Rachels Schroeder Philosophers since Socrates worried that humans might be capable of acting only to promote their own self-interest. But if that is all we can do, then it seems morality is impossible. LaFollette a: 5. Before considering the empirical literature, we must be clear on what the debate is about. Defenders of altruism insist that, sometimes at least, people are motivated by an ultimate desire for the well-being of another person, while defenders of egoism maintain that all ultimate desires are self-interested.
This formulation invites questions about 1 what it is for a behavior to be motivated by an ultimate desire , and 2 the distinction between desires that are self-interested and desires that are for the well-being of others. Although the second question will need to be considered in any comprehensive treatment, some rough and ready examples of the distinction will suffice here. The self-interested desires to experience pleasure and to avoid pain have played an especially prominent role in the debate, since one version of egoism, often called hedonism , maintains that these are our only ultimate desires.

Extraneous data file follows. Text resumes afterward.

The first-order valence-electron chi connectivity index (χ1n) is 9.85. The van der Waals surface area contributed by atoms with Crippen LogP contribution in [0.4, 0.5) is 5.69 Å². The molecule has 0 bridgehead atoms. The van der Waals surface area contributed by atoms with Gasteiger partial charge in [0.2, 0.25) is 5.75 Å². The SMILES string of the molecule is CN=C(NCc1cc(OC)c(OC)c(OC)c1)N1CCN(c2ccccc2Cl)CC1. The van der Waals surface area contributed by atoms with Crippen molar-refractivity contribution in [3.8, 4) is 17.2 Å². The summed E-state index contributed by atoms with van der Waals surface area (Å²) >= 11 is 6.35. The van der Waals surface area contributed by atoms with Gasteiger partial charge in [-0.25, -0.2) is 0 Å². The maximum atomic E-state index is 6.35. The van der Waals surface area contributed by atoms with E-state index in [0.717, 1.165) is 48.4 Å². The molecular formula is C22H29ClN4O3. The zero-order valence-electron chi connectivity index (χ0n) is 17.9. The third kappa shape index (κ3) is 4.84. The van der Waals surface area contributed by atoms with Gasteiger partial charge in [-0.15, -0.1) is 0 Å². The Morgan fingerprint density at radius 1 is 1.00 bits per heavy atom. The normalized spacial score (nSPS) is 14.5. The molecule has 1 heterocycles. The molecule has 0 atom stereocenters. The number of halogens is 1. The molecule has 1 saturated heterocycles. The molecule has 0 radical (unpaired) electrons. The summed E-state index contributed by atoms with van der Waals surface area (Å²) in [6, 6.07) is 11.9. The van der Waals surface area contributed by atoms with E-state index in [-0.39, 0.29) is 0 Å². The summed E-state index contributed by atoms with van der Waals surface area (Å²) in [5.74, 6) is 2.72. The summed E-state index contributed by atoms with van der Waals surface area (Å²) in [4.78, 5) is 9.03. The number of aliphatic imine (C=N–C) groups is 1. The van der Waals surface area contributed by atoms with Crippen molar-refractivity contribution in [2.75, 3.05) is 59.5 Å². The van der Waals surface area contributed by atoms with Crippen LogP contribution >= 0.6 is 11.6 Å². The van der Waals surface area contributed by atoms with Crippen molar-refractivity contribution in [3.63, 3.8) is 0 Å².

The first question, regarding ultimate desires, is the crucial one for our present purposes, and requires a fuller exposition; it can be usefully explicated with the help of a familiar account of practical reasoning. For example, a desire to drink an espresso and a belief that the best place to get an espresso is at the espresso bar on Main Street may cause a desire to go to the espresso bar on Main Street.
This desire can then join forces with another belief to generate a third desire, and so on. Desires produced or sustained by this process of practical reasoning are instrumental desires—the agent has them because she thinks that satisfying them will lead to something else that she desires.